The Latest Project-Cattails


As the leaves fall from the trees and shrubs, revealing the skeletons of bark covered sinews, a gardener’s thoughts turn to…


Projects! Or at least my thoughts do. There is less hands in the dirt gardening filling the waking hours during this time, in the midst of planning the biggest meal of the year for the Fairegarden clan, Thanksgiving weekend. That extra time is used to peruse magazines from the United Kingdom that are chock full of photos that trigger a certain type of response in the cerebral cortex.


That response being: I can make/do that! The that being mentioned is the human-made representation of what looks to be Cattails on steroids. The first thing that drew the eye in this photo taken of the Royal Horticultural Society’s garden, Wisley, besides the flaming foliage and incredible Chinese building was the somber toned sculptures. Many, many, many and more hours have been spent studying these artistic renditions, with a magnifying glass in hand.


Funny thing, this was the teaser page in the UK version of The English Garden for the next months issue. I couldn’t wait to see more photos. But when the issue finally arrived, this photo was not among those in the spread, only a small bit of the sculptures were even shown at all. There was a tiny shot to illustrate a coupon to win an RHS gift membership worth 49 quid, showing the colorful winter twigs of various Cornus ssp. across water in the background, not of much use to someone looking to copy the Cattail technique. Oh well, we got the gist of it.


From the teaser shot one could see that the pod tops were made of woven woody material, wrapped around and around to form an elongated oval. The stem looks to be a metal rod of some sort. Doable. The leaves seemed to be a bit trickier, covered in a vine that must be wrapped around metal to hold the shape and to be bent into a natural leaf curve. That will take some more thought.


Needing something more long lasting and less time consuming to manufacture than the woven leaves, the extra roll of hardware cloth was spied in the shed. It was cut into rectangles of a good size and bent into leaf shapes with pointy ends and doubled over at the base to attach to the metal rods that also happened to be in the shed after being used as plant stakes at one time. Thick gloves were worn to protect delicate finger tissues while working with the hardware cloth, as always. Copper wire was used to hold the leaves at the proper spacing and angle on the rods.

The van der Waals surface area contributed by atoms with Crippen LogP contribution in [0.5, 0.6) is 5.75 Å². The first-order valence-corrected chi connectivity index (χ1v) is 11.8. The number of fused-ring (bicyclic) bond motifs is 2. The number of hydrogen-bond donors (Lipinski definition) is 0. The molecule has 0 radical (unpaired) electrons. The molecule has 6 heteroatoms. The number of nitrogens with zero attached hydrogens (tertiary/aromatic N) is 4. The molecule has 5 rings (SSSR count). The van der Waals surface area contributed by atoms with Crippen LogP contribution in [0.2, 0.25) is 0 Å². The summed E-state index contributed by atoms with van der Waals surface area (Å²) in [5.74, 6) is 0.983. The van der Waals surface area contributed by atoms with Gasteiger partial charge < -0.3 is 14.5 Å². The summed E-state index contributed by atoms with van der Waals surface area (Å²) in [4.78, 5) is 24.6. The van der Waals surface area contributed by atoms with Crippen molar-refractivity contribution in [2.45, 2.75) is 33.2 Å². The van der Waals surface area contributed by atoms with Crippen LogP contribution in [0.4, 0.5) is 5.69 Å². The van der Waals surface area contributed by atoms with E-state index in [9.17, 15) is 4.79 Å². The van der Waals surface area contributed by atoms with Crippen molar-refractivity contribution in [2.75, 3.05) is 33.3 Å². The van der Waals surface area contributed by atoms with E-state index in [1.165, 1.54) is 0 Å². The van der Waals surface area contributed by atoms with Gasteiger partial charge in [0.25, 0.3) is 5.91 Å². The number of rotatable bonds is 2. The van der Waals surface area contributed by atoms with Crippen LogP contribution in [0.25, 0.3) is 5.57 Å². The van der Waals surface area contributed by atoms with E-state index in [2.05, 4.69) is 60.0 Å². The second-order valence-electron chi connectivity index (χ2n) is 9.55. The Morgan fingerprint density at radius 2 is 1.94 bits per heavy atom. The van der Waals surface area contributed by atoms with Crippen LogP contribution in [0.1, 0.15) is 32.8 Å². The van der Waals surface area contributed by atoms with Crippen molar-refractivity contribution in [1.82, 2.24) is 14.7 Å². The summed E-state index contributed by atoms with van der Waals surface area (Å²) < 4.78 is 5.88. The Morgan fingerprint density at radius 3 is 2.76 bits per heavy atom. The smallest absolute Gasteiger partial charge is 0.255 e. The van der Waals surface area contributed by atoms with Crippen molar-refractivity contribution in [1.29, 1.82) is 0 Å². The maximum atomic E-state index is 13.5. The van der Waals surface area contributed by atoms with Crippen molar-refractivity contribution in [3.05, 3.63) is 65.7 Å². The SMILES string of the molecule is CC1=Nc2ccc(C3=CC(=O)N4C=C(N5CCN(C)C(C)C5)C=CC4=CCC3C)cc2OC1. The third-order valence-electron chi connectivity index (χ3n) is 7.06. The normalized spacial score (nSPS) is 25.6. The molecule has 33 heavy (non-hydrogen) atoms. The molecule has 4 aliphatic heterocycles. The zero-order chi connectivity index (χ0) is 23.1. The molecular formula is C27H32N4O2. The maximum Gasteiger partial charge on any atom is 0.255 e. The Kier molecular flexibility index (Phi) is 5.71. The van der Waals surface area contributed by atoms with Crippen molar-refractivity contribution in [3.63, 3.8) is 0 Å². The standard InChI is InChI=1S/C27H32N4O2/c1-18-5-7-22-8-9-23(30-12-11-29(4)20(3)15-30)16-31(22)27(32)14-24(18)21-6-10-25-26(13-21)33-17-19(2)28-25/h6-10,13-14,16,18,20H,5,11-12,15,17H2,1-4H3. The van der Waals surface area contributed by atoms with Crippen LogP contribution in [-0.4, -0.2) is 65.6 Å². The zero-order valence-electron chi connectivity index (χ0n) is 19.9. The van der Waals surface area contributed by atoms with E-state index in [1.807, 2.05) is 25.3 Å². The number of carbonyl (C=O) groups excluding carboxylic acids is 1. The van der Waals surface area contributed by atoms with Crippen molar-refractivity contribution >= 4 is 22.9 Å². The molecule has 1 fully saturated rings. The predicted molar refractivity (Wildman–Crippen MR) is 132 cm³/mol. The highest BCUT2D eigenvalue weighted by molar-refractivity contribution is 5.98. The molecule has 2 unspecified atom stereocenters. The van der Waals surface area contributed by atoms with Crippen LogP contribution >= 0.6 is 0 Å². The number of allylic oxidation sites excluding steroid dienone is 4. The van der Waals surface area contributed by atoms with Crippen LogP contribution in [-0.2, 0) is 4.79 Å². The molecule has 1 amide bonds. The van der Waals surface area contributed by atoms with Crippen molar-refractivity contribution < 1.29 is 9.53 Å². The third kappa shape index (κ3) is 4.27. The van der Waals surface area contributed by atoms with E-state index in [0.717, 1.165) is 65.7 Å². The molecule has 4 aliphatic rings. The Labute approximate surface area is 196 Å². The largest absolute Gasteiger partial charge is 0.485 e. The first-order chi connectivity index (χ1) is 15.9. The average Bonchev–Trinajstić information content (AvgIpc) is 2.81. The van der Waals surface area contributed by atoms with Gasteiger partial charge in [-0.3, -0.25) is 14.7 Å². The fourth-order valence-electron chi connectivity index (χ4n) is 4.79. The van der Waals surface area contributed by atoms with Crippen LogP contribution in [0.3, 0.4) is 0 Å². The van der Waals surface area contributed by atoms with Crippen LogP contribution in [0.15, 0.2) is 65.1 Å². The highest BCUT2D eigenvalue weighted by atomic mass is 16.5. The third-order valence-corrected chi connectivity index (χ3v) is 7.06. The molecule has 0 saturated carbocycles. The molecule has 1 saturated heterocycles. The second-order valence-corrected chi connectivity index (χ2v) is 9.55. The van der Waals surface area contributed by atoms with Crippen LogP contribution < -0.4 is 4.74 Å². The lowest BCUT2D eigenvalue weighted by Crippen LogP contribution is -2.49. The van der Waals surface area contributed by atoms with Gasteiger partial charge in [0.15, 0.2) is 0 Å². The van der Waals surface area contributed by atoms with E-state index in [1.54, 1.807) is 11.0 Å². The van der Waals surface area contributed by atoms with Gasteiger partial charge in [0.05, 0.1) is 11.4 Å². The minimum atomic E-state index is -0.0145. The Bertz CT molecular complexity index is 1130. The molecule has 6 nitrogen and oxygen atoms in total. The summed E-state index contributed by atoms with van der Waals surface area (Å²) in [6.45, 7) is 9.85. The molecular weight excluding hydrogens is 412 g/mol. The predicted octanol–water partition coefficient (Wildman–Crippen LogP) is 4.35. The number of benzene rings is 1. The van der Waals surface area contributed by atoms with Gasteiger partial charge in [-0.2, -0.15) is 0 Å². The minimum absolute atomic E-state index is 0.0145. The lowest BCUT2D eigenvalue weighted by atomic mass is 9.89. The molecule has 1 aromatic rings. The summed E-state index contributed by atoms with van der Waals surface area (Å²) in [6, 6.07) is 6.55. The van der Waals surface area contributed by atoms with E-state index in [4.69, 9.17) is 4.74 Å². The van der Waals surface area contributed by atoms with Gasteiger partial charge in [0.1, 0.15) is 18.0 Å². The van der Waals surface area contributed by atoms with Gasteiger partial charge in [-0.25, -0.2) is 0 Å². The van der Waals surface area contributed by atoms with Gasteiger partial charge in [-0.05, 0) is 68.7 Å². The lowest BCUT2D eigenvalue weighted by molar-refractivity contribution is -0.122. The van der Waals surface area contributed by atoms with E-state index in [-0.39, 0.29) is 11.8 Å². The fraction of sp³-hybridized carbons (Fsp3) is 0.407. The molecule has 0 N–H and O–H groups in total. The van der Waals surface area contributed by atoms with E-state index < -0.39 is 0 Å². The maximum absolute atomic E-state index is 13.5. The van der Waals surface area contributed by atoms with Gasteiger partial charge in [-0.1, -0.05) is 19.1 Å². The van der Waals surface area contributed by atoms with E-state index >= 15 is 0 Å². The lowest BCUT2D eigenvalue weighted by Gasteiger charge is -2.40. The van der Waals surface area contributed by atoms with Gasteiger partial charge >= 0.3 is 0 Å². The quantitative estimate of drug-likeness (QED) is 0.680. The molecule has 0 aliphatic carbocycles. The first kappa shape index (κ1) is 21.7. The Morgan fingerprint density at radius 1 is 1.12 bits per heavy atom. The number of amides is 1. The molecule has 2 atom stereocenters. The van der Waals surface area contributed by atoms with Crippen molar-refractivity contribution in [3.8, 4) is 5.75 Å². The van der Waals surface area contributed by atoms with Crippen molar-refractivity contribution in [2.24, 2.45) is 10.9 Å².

This is not a how to post with step by step instructions, for there is still fine tuning to be done on the method, but we are working on figuring out the best way to proceed and finish. The rods were set in the ground and the leaves were spray painted with flat black because that is the only paint that was in the garage. We might try a dark brown, maybe with a more shiny fnish. Or not. Importantly, placement is crucial. It is thought that the best place for these to show up would be in a sea of green, they are hardly visible by the shed. Do you even see them in the opening photo? I thought not. When the lawn/meadow is cut down for the winter rest period, the stakes will be installed there.


After writing this draft, it was determined that right now would be a good time to cut the lawn/meadow down anyway, (it is usually done in January with the big cut of the whole garden). The nine Cattails were finished and thrust into the ground. I am satisfied with them except for the need for more painting. The metal will last indefinitely, but the grapevine will rot away when exposed over time to the elements. Perhaps these will be winter decor, to be stored safely under cover during the growing season as the bulbs pop up next spring in the lawn/meadow. Yes, that sounds like the plan. In the far away future, maybe we could make some entirely out of metal. Hmmmmm.


Feel free to give this a go yourself, if you are so inclined. I wrapped wild grape vine around balled up chickenwire, stuck that onto threaded rods and shaped hardware cloth into leaves, held by wire. All was on hand here so the project cost nothing, as it should according to the tightwad mantra that we live by. Many other vines or materials could be used just as well. There is no right or wrong way to do it. Being a student of garden make-it-yourself free art can be fun and rewarding. Remember, everyone can art.